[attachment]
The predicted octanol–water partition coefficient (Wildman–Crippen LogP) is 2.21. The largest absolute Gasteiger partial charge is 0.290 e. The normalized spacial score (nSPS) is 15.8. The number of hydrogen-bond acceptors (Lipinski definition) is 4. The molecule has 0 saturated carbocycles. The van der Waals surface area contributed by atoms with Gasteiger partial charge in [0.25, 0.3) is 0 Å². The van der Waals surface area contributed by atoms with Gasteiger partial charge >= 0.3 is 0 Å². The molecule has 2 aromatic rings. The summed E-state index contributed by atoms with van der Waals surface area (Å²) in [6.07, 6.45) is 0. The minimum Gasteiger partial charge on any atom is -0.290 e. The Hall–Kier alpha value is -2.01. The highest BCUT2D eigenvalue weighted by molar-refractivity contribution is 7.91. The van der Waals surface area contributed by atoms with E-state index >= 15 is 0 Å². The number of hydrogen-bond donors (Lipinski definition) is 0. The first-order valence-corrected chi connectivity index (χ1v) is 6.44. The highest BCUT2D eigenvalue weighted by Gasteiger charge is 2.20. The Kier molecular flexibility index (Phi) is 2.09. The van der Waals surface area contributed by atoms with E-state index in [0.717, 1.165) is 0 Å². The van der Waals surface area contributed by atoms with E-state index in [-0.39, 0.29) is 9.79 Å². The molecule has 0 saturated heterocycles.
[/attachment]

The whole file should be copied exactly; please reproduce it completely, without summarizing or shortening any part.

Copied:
The predicted octanol–water partition coefficient (Wildman–Crippen LogP) is 2.21. The largest absolute Gasteiger partial charge is 0.290 e. The normalized spacial score (nSPS) is 15.8. The number of hydrogen-bond acceptors (Lipinski definition) is 4. The molecule has 0 saturated carbocycles. The van der Waals surface area contributed by atoms with Gasteiger partial charge in [0.25, 0.3) is 0 Å². The van der Waals surface area contributed by atoms with Gasteiger partial charge >= 0.3 is 0 Å². The molecule has 2 aromatic rings. The summed E-state index contributed by atoms with van der Waals surface area (Å²) in [6.07, 6.45) is 0. The minimum Gasteiger partial charge on any atom is -0.290 e. The Hall–Kier alpha value is -2.01. The highest BCUT2D eigenvalue weighted by molar-refractivity contribution is 7.91. The van der Waals surface area contributed by atoms with E-state index >= 15 is 0 Å². The number of hydrogen-bond donors (Lipinski definition) is 0. The first-order valence-corrected chi connectivity index (χ1v) is 6.44. The highest BCUT2D eigenvalue weighted by Gasteiger charge is 2.20. The Kier molecular flexibility index (Phi) is 2.09. The van der Waals surface area contributed by atoms with E-state index in [0.717, 1.165) is 0 Å². The van der Waals surface area contributed by atoms with E-state index in [-0.39, 0.29) is 9.79 Å². The molecule has 0 saturated heterocycles.